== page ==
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Transverse Motion of the Ideal Beam
Consider a thin beam, or rod, aligned parallel to the axis. We will be interested in the transverse motion of the beam, which we will assume to be restricted to one perpendicular direction; we will call the deflection of the beam from the axis . The relevant material parameters of the beam are the mass density , the crosssectional area , Young's modulus and , the moment of inertia of the beam about the perpendicular axis. The material parameters are, in general, allowed to be slowlyvarying functions of . Under the further assumptions that the beam deflection is small, and that the beam crosssection remains perpendicular to the socalled ``neutral axis'', it is possible to arrive at the EulerBernoulli equation [77]:

(5.1) 
Notice that this equation contains a fourth order spatial derivative, resulting from the fact that the beam provides its own restoring stiffness, proportional to its curvature, in marked contrast to the equation for a string, which requires externally applied tension in order to support wave motion. In particular, it does not result from the elimination of variables in a hyperbolic system (see §3.2). If the material properties of the beam do not vary spatially, then (5.1) reduces to the more familiar form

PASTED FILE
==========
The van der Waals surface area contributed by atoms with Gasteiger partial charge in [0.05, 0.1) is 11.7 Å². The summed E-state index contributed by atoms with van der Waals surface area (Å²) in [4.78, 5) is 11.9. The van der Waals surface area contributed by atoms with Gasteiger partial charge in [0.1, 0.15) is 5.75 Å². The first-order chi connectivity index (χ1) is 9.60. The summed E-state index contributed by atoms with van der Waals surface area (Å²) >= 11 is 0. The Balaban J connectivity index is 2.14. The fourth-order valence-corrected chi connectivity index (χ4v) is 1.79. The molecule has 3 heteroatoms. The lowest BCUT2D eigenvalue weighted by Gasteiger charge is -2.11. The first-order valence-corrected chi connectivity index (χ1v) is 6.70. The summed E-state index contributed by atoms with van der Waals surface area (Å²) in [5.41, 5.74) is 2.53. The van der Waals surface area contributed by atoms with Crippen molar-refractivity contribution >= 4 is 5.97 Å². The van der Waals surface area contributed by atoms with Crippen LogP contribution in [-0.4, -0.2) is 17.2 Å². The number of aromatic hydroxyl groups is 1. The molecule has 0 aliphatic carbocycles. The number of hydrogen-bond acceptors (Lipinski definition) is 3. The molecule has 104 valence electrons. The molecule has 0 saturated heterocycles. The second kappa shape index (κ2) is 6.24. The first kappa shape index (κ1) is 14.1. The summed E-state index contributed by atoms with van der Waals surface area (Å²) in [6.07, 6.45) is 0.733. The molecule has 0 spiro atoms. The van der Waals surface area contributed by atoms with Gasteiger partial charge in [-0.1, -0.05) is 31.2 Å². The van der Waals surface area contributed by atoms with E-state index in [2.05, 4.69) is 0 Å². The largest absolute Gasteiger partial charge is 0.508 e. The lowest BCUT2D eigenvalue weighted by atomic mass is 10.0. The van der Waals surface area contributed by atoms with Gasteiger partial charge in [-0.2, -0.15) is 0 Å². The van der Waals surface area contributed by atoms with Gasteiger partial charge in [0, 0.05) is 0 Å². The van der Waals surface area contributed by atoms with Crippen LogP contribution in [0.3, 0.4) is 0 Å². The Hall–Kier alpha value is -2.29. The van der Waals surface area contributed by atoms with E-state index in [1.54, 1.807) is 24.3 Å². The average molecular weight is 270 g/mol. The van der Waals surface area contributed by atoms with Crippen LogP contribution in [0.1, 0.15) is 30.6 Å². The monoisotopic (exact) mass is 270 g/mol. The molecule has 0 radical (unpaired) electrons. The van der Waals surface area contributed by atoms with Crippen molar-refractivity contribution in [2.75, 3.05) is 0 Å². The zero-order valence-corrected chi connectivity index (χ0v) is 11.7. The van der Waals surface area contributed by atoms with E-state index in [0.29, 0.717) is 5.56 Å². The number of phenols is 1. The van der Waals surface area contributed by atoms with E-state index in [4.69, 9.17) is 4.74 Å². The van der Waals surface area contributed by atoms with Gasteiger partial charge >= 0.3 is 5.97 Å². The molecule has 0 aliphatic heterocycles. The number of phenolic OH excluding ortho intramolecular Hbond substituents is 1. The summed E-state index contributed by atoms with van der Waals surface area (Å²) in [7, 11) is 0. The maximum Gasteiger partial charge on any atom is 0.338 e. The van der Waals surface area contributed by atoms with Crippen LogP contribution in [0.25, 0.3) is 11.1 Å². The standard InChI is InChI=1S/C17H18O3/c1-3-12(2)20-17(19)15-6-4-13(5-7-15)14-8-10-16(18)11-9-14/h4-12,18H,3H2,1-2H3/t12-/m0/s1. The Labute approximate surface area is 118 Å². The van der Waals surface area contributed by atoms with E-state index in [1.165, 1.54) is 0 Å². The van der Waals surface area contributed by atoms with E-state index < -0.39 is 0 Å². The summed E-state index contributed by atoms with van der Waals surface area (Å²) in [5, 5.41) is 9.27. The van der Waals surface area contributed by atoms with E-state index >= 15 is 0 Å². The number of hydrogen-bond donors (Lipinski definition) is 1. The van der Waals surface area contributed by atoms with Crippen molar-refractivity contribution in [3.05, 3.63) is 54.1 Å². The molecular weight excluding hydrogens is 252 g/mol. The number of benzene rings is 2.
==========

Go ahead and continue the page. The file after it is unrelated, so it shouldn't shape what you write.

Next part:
(5.2) 
where
. In what follows, however, we will deal with the more general case.
Subsections
Next: Phase and Group Velocity
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Stefan Bilbao
20020122